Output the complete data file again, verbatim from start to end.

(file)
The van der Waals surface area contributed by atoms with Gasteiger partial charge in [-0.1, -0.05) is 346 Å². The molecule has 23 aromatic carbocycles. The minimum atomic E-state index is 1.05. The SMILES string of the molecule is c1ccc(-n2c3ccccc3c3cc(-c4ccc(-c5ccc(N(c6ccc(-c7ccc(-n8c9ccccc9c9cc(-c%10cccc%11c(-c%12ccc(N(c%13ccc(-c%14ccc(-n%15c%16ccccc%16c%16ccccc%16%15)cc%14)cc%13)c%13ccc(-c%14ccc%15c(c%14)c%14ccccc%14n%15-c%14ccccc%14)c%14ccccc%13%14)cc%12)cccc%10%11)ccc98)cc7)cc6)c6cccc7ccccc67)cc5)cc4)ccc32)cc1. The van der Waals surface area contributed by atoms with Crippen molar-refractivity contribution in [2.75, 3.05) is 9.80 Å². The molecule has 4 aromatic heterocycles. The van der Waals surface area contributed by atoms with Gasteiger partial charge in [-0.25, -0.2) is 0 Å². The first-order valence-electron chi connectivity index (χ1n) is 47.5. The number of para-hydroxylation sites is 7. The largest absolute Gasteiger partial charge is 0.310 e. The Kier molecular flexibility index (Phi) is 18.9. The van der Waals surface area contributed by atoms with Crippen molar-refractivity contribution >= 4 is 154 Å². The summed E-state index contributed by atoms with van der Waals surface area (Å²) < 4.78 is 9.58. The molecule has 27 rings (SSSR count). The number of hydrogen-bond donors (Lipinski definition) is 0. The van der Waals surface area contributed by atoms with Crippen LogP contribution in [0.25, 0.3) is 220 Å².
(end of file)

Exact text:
The van der Waals surface area contributed by atoms with Gasteiger partial charge in [-0.1, -0.05) is 346 Å². The molecule has 23 aromatic carbocycles. The minimum atomic E-state index is 1.05. The SMILES string of the molecule is c1ccc(-n2c3ccccc3c3cc(-c4ccc(-c5ccc(N(c6ccc(-c7ccc(-n8c9ccccc9c9cc(-c%10cccc%11c(-c%12ccc(N(c%13ccc(-c%14ccc(-n%15c%16ccccc%16c%16ccccc%16%15)cc%14)cc%13)c%13ccc(-c%14ccc%15c(c%14)c%14ccccc%14n%15-c%14ccccc%14)c%14ccccc%13%14)cc%12)cccc%10%11)ccc98)cc7)cc6)c6cccc7ccccc67)cc5)cc4)ccc32)cc1. The van der Waals surface area contributed by atoms with Crippen molar-refractivity contribution in [2.75, 3.05) is 9.80 Å². The molecule has 4 aromatic heterocycles. The van der Waals surface area contributed by atoms with Gasteiger partial charge in [-0.25, -0.2) is 0 Å². The first-order valence-electron chi connectivity index (χ1n) is 47.5. The number of para-hydroxylation sites is 7. The largest absolute Gasteiger partial charge is 0.310 e. The Kier molecular flexibility index (Phi) is 18.9. The van der Waals surface area contributed by atoms with Crippen molar-refractivity contribution >= 4 is 154 Å². The summed E-state index contributed by atoms with van der Waals surface area (Å²) < 4.78 is 9.58. The molecule has 27 rings (SSSR count). The number of hydrogen-bond donors (Lipinski definition) is 0. The van der Waals surface area contributed by atoms with Crippen LogP contribution in [0.25, 0.3) is 220 Å².